L: Me in the arena with my £13.30 drink and free crisps (that would've cost £4.50). Top right: the hot dog I scoffed before going in. Bottom right: the same space filled with audience members later on. | National World

Food and drink

There were various well-staffed bars across each floor of the venue, and inside the peformance space as well, so I never had to wait long to be served.

The bars offered a good selection of drinks - more so than other venues-  including five types of beer, six wines, two fizzy wines, two cocktails, two non-alocoholic beers and various spirits. However I was personally a bit miffed off that they served only dark fruit cider at the bar, rather than original.

The prices were also pretty staggering, at the main bar I paid £13.30 for a double vodka and coke so I quickly switched to the 330ml cans of cider for £6.95. Pints of beer were then £7.95 (apart from Grolsch which was £7.35), miniature wines were £8.95 (apart from sparkling which were £9.25) and a 440ml can of alcohol free Guinness was £6.25.

There were then mini Co-op stores dotted around the place - these sold various alcoholic and soft drink cans (including original cider cans!)  as well as sweets and co-op crisps.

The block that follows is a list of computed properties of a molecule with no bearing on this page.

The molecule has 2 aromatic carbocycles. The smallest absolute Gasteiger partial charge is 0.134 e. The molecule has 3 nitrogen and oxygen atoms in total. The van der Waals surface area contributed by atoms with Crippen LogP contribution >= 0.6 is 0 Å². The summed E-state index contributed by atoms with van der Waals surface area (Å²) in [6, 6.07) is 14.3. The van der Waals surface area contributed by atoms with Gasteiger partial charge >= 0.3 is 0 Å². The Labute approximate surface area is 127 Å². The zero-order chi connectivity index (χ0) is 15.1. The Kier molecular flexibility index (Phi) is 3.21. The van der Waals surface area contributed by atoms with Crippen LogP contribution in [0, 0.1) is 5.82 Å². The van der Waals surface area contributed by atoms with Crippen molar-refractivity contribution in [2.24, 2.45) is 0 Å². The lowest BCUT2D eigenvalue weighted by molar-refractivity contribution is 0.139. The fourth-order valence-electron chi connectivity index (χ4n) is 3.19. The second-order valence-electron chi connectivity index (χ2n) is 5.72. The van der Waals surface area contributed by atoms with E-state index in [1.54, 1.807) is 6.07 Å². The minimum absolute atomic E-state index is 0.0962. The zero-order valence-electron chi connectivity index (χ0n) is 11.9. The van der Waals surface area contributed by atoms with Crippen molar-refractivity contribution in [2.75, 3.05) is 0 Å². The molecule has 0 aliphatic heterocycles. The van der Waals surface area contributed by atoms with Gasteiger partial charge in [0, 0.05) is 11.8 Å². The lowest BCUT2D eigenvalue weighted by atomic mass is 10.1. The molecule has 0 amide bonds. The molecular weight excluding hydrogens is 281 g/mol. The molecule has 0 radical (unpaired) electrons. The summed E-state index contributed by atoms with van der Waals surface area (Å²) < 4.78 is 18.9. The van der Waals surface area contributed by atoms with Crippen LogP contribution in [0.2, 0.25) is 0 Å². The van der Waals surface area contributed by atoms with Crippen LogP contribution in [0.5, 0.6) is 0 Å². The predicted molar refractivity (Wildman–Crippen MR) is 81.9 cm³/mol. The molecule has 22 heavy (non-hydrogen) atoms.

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Some of the Co-op stores also had hot food sections where you could pick up freshly cooked burgers, hotdogs, pastys and chicken tenders. These came with steep prices too: my hotdog with sauce and crispy onions cost £11.00, my partner’s cheese and jalepeno pasty was £7.50 and our friends’ vegan burger was £11.50 - the dishes were tasty but they were not that tasty!

The sound system and visuals

I’m not the most tech-savvy person but as a regular concert attendee, the sound did feel more immersive than I remember, as if the Black Keys were serenading me from every corner of the hall.

The visuals though weren’t anything to particularly write home about, there was just a lot of light work and mini screens showing the Black Keys in various artistic filters, but it didn’t feel like anything was new.

My view of The Black Keys on stage.My view of The Black Keys on stage.
My view of The Black Keys on stage. | National World

Overall judgement 

I did have a great concert exprience at Co-op Live but I wouldn’t say it was much different to those at other concert venues like the AO Arena or M&S Bank Arena in Liverpool.

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As I said above, the sound did feel more immersive, and overall the facilities were really nice and modern. but I just wasn’t blown away.

The performance space felt just like any other arena hall and although there was a decent selection of food and drink on offer, this was definitely outweighed by the prices.

If I was to go back to Co-op Live, it would just be because of the artist performing there- but then again, isn’t that the only reason we go to concert venues in the first place?